Natter, Tobias G., Frodl, Gerbert. Klimt’s Women. New Haven and London: Yale University Press, 2000.

Nead, Lynda. The Female Nude: Art, Obscenity, and Sexuality. London and New York: Routledge, 1992.

Neret, Gilles. Gustav Klimt 1862-1918. Köln: Taschen, 2003.

Paglia, Camille. Sex, Art and American Culture: New Essays (1992), New York: Vintage Publishing, 1992.

Partsch, Susanna. Gustav Klimt: Painter of Women. Münich: Prestel, 1994.

Rogoyska, Jane. Bade, Patrick. Gustav Klimt. New York: Parkstone Press International, 2011.

Salm-Salm, Marie-Amélie zu. Klimt, Schiele, Moser, Kokoschka: Vienna 1900. Paris: Editions De La Réunion Des Musées Nationaux, 2005

Sármány-Parsons, Ilona. Gustav Klimt. New York: Crown Publishers, 1987.

Schorske, Carl E.. Fin-de-siecle Vienna: Politics and Culture. NewYork: Alfred A.Knopf, 1988.

Schorske, Carl E.. “Mahler and Klimt: Social Experience and Artistic Evolution” Representations and Realities 111.3 (1982), 29-50.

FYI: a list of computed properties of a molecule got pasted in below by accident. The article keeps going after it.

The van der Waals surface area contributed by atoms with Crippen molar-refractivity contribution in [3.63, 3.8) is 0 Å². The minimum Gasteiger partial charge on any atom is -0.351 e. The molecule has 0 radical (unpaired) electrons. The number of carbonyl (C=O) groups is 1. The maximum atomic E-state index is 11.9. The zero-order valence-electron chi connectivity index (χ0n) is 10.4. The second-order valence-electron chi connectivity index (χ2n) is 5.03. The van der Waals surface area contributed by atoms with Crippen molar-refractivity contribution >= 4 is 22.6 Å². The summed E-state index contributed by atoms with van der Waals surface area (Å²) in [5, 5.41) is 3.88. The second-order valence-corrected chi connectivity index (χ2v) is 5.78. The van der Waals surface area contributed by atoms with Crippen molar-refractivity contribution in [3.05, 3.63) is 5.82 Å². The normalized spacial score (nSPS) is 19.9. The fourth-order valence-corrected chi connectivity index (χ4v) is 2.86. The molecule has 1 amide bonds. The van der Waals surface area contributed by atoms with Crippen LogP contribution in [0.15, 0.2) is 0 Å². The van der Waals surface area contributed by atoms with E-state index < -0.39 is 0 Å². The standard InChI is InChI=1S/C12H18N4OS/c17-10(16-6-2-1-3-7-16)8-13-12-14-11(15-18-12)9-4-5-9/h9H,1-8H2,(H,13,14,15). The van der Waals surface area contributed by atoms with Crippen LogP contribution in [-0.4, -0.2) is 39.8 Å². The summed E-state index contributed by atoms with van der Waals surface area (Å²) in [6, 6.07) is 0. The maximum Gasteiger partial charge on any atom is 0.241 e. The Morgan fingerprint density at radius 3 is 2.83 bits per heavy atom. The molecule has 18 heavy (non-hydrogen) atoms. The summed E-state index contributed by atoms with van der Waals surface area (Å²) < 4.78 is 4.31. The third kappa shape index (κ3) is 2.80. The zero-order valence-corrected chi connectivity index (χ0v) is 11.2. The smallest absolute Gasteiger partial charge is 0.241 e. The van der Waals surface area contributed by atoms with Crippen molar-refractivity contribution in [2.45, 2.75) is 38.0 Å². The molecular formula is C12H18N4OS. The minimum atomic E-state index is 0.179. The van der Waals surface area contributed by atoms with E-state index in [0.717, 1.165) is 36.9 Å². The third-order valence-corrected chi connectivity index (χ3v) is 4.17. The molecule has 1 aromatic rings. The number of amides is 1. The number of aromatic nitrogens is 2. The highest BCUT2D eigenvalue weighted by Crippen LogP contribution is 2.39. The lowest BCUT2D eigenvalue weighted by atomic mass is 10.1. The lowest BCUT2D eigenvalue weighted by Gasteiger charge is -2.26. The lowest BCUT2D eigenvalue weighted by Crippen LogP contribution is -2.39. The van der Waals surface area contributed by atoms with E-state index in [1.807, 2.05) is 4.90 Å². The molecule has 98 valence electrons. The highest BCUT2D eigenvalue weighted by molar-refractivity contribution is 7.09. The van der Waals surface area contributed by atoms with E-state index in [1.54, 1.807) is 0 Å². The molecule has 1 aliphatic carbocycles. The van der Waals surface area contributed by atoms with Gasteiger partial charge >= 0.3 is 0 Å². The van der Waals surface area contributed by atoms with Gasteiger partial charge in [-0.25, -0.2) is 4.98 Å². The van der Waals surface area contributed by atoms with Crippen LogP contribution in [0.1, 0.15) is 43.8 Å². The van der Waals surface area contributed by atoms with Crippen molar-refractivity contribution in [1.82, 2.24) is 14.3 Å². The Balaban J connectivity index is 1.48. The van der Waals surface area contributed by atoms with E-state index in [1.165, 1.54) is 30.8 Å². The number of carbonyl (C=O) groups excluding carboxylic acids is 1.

Warlick, M.E. „Mythic Rebirth in Gustav Klimt’s Stoclet Frieze: New Considerations of Its Egyptianizing Form and Content“, The Art Bulletin 74, no. 1, 1992.

 

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[1] Ian Chivers et.al. The Oxford Dictionary of Art, Oxford, Oxfordshire: Oxford UP, 1988, 269.

[2] Gilles Neret, Gustav Klimt 1862-1918, Koln: Taschen, 2003, 83.

[3] Warlick, M.E. „Mythic Rebirth in Gustav Klimt’s Stoclet Frieze: New Considerations of Its Egyptianizing Form and Content“, The Art Bulletin 74, no. 1 (1992), 115.

[4] Susanna Partsch, Gustav Klimt: Painter of Women, Münich: Prestel, 1994, 7.

[5] Tobias G. Natter and Gerbert Frodl, Klimt’s  Women, New Haven and London: Yale University Press, 2000, 200.

[6] Jane Rogoyska, Patrick Bade, Gustav Klimt, New York: Parkstone Press International, 2011, 107

[7] Gottfreid Fliedl, Gustav Klimt 1862-1918 : The World in Female Form, Köln: Taschen, 1989, 140

[8] Carl E. Schorske, “Mahler and Klimt: Social Experience and Artistic Revolution”, Representations and Realities 111.3 (1982), 45.

[9] Tobias G. Natter and Gerbert Frodl, Klimt’s  Women, New Haven and London: Yale University Press, 2000, 12.

[10] Susanna Partsch, Gustav Klimt: Painter of Women, Münich: Prestel, 1994, 66.

[11] Camille Paglia, Sex, Art and American Culture: New Essays (1992), New York: Vintage Publishing, 15.

[12] Eric R. Kandel, „The Depiction of Modern Women’s Sexuality in Art.“ The Age of Insight: The Quest to Understand the Unconscious in Art, Mind, and Brain: From Vienna 1900 to the Present, New York: Random House, 2012. Print.